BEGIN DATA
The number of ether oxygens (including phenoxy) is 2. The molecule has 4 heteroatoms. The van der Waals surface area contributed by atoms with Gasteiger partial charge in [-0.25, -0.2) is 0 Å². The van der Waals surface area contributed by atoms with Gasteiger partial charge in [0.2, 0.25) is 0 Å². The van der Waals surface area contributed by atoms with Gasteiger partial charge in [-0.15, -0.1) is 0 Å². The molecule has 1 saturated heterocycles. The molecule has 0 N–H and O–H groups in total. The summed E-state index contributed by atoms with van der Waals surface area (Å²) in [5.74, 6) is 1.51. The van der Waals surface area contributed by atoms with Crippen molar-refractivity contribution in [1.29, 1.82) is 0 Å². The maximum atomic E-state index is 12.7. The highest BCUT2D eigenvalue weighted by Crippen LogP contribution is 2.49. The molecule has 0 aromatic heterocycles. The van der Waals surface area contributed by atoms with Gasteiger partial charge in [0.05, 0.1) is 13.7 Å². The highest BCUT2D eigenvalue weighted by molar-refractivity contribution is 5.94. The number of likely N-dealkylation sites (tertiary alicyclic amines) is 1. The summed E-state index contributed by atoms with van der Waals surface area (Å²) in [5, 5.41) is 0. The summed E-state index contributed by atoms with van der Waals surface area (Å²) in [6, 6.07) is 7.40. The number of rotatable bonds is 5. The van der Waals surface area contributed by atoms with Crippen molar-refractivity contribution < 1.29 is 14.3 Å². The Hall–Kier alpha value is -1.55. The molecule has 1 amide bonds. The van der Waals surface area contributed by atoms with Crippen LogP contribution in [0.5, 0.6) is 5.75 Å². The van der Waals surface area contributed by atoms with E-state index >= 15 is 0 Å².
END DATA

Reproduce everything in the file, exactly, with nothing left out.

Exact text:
The number of ether oxygens (including phenoxy) is 2. The molecule has 4 heteroatoms. The van der Waals surface area contributed by atoms with Gasteiger partial charge in [-0.25, -0.2) is 0 Å². The van der Waals surface area contributed by atoms with Gasteiger partial charge in [0.2, 0.25) is 0 Å². The van der Waals surface area contributed by atoms with Gasteiger partial charge in [-0.15, -0.1) is 0 Å². The molecule has 1 saturated heterocycles. The molecule has 0 N–H and O–H groups in total. The summed E-state index contributed by atoms with van der Waals surface area (Å²) in [5.74, 6) is 1.51. The van der Waals surface area contributed by atoms with Crippen molar-refractivity contribution in [1.29, 1.82) is 0 Å². The maximum atomic E-state index is 12.7. The highest BCUT2D eigenvalue weighted by Crippen LogP contribution is 2.49. The molecule has 0 aromatic heterocycles. The van der Waals surface area contributed by atoms with Gasteiger partial charge in [0.05, 0.1) is 13.7 Å². The highest BCUT2D eigenvalue weighted by molar-refractivity contribution is 5.94. The number of likely N-dealkylation sites (tertiary alicyclic amines) is 1. The summed E-state index contributed by atoms with van der Waals surface area (Å²) in [5, 5.41) is 0. The summed E-state index contributed by atoms with van der Waals surface area (Å²) in [6, 6.07) is 7.40. The number of rotatable bonds is 5. The van der Waals surface area contributed by atoms with Crippen molar-refractivity contribution < 1.29 is 14.3 Å². The Hall–Kier alpha value is -1.55. The molecule has 1 amide bonds. The van der Waals surface area contributed by atoms with Crippen LogP contribution in [0.5, 0.6) is 5.75 Å². The van der Waals surface area contributed by atoms with E-state index >= 15 is 0 Å².